The unique Hypnotic Emporium experience mimics the laidback atmosphere of 1950s soda shops, complete with Frank Sinatra songs and greetings by soda jerks clad in old-fashioned caps and aprons.

“It’s not typical Dallas,” owner James St. Peter says. “We want to create an

experience, and I think that matters to a lot of people.”

Dozens of framed black-and-white photos line the wall in front of the shop’s marble counter. The patrons in the photos are toddlers, teens, adults and those old enough to feel the nostalgia of the vintage-looking soda shop, many with ice cream framed smiles.

St. Peter opened the Hypnotic Emporium last February after the success of his first Garland Road venture, Hypnotic Donuts. Since the business sells candy and toys as well as ice cream, St. Peter figured the title “Emporium” fit the store’s character best.

The wall on the right side of the store is lined with glass jars of bubblegum and gummy candy. A variety of colorful retro candy and vintage children’s toys catches the attention of guests of all ages.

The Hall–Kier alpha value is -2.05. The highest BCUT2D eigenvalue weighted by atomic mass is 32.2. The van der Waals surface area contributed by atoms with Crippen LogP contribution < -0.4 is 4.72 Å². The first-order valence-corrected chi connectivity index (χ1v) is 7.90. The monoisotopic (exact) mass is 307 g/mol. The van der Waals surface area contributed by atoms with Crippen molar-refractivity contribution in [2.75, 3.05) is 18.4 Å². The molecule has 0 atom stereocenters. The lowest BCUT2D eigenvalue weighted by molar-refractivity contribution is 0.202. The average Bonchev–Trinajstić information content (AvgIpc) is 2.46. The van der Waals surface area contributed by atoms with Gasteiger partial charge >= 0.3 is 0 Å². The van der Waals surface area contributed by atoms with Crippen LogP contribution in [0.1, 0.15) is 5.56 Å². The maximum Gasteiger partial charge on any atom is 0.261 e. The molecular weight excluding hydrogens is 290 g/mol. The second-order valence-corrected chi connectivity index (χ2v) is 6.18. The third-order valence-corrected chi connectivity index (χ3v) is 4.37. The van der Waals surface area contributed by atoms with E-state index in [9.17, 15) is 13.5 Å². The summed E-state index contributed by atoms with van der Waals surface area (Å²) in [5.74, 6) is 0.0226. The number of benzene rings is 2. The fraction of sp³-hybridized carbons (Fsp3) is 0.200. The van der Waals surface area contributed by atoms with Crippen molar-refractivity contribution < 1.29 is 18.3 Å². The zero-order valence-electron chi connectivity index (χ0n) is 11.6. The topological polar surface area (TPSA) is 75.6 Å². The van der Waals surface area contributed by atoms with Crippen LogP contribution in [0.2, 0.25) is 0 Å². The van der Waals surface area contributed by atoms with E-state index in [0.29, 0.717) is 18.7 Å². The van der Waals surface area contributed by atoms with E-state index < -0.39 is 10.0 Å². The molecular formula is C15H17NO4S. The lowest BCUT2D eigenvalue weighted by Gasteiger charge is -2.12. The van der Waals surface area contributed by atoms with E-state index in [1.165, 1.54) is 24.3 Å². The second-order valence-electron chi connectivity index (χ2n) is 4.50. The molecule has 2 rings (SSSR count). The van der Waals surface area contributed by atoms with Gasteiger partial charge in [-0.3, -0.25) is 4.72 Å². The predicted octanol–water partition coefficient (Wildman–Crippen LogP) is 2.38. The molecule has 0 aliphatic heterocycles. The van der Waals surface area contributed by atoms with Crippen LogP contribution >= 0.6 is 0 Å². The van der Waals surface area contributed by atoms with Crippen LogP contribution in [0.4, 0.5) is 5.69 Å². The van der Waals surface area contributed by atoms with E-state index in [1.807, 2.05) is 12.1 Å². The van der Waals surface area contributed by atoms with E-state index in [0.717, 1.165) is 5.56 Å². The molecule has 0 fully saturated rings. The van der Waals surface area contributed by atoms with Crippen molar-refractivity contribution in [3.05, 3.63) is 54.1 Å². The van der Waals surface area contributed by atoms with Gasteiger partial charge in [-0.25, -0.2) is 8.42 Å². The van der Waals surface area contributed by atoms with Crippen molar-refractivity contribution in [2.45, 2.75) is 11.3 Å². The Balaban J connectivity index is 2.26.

“The older people love the vintage feel,” St. Peter says. “Kids don’t get that. They’re like, ‘It’s ice cream! Who cares about all the stuff on the walls?’ ”

Indeed, adult customers often take a look around and appreciate the atmosphere while children scurry through the entryway to claim a seat at the ice cream counter, giggling with excitement.

At the start of the afternoon rush, just after 3 p.m. when kids are getting out of school, a family of six walks into the shop and orders four milkshakes and two single-scoop cups of the cotton candy ice cream with rainbow sprinkles.

Some establishments might serve a Coke float with average vanilla ice-cream and branded soda, but the process is considered an art at Hypnotic Emporium. The soda jerks behind the counter have mastered the art of making sundaes, floats and milkshakes with the fresh ice cream delivered every week from Beth Marie’s in Denton and root beer, orange and cola sodas crafted to order from syrups in glass bottles.

The bottles sit next to the lone waffle iron, the source of Hypnotic Emporium’s sweet smelling atmosphere. The soda jerks make about 150 waffle cones per day. They used to produce more with their “fancy” waffle iron, which cooked three at a time, but the quality did not compare.

That is what makes this independent ice cream shop so special, St. Peter says. They care more about quality and overall experience, so taking the time to make one waffle cone by hand really makes a difference.